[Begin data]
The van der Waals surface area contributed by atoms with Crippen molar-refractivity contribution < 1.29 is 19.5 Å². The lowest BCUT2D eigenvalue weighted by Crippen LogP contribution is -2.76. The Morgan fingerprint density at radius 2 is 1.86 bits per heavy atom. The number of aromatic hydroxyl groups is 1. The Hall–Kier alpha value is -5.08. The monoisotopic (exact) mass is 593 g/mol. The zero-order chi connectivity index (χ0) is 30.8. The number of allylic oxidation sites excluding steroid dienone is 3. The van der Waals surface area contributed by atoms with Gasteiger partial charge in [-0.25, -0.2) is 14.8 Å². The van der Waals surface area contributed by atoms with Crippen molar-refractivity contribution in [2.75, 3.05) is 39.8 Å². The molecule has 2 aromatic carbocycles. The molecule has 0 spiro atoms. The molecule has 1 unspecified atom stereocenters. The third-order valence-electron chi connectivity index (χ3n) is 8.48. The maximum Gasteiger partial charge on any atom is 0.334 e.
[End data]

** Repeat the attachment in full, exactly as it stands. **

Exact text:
The van der Waals surface area contributed by atoms with Crippen molar-refractivity contribution < 1.29 is 19.5 Å². The lowest BCUT2D eigenvalue weighted by Crippen LogP contribution is -2.76. The Morgan fingerprint density at radius 2 is 1.86 bits per heavy atom. The number of aromatic hydroxyl groups is 1. The Hall–Kier alpha value is -5.08. The monoisotopic (exact) mass is 593 g/mol. The zero-order chi connectivity index (χ0) is 30.8. The number of allylic oxidation sites excluding steroid dienone is 3. The van der Waals surface area contributed by atoms with Gasteiger partial charge in [-0.25, -0.2) is 14.8 Å². The van der Waals surface area contributed by atoms with Crippen molar-refractivity contribution in [2.75, 3.05) is 39.8 Å². The molecule has 2 aromatic carbocycles. The molecule has 0 spiro atoms. The molecule has 1 unspecified atom stereocenters. The third-order valence-electron chi connectivity index (χ3n) is 8.48. The maximum Gasteiger partial charge on any atom is 0.334 e.